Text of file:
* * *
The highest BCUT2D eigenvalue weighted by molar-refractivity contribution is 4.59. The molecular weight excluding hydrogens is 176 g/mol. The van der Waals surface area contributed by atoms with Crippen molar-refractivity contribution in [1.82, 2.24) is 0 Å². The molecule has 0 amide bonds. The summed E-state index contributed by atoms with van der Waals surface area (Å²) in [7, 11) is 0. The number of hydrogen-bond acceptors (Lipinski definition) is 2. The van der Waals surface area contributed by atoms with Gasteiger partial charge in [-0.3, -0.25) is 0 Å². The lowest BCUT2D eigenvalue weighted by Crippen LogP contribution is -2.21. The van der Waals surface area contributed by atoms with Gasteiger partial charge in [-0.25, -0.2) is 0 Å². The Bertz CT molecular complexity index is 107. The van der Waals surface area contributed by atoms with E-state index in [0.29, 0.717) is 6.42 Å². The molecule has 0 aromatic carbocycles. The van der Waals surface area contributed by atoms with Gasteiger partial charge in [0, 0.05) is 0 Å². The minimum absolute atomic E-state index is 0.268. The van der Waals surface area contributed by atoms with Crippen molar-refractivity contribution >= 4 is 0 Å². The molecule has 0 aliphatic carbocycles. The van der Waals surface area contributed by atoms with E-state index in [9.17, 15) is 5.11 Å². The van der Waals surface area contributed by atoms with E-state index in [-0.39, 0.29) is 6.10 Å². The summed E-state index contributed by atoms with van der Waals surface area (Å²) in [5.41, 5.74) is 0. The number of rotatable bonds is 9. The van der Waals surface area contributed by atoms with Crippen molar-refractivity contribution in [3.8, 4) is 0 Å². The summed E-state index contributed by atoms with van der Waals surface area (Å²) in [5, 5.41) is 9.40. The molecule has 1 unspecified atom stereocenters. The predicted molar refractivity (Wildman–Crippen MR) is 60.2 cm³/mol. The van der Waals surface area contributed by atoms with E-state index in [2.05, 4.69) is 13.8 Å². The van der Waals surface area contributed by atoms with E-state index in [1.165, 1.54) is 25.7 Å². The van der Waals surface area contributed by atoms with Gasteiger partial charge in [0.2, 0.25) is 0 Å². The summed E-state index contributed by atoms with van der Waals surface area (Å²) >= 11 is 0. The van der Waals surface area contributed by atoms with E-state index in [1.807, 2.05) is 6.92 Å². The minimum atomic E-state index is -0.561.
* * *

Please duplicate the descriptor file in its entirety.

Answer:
The highest BCUT2D eigenvalue weighted by molar-refractivity contribution is 4.59. The molecular weight excluding hydrogens is 176 g/mol. The van der Waals surface area contributed by atoms with Crippen molar-refractivity contribution in [1.82, 2.24) is 0 Å². The molecule has 0 amide bonds. The summed E-state index contributed by atoms with van der Waals surface area (Å²) in [7, 11) is 0. The number of hydrogen-bond acceptors (Lipinski definition) is 2. The van der Waals surface area contributed by atoms with Gasteiger partial charge in [-0.3, -0.25) is 0 Å². The lowest BCUT2D eigenvalue weighted by Crippen LogP contribution is -2.21. The van der Waals surface area contributed by atoms with Gasteiger partial charge in [-0.25, -0.2) is 0 Å². The Bertz CT molecular complexity index is 107. The van der Waals surface area contributed by atoms with E-state index in [0.29, 0.717) is 6.42 Å². The molecule has 0 aromatic carbocycles. The van der Waals surface area contributed by atoms with Gasteiger partial charge in [0, 0.05) is 0 Å². The minimum absolute atomic E-state index is 0.268. The van der Waals surface area contributed by atoms with Crippen molar-refractivity contribution >= 4 is 0 Å². The molecule has 0 aliphatic carbocycles. The van der Waals surface area contributed by atoms with E-state index in [9.17, 15) is 5.11 Å². The van der Waals surface area contributed by atoms with E-state index in [-0.39, 0.29) is 6.10 Å². The summed E-state index contributed by atoms with van der Waals surface area (Å²) in [5.41, 5.74) is 0. The number of rotatable bonds is 9. The van der Waals surface area contributed by atoms with Crippen molar-refractivity contribution in [3.8, 4) is 0 Å². The summed E-state index contributed by atoms with van der Waals surface area (Å²) in [5, 5.41) is 9.40. The molecule has 1 unspecified atom stereocenters. The predicted molar refractivity (Wildman–Crippen MR) is 60.2 cm³/mol. The van der Waals surface area contributed by atoms with E-state index in [2.05, 4.69) is 13.8 Å². The van der Waals surface area contributed by atoms with E-state index in [1.165, 1.54) is 25.7 Å². The van der Waals surface area contributed by atoms with Gasteiger partial charge in [0.2, 0.25) is 0 Å². The summed E-state index contributed by atoms with van der Waals surface area (Å²) >= 11 is 0. The van der Waals surface area contributed by atoms with E-state index in [1.807, 2.05) is 6.92 Å². The minimum atomic E-state index is -0.561.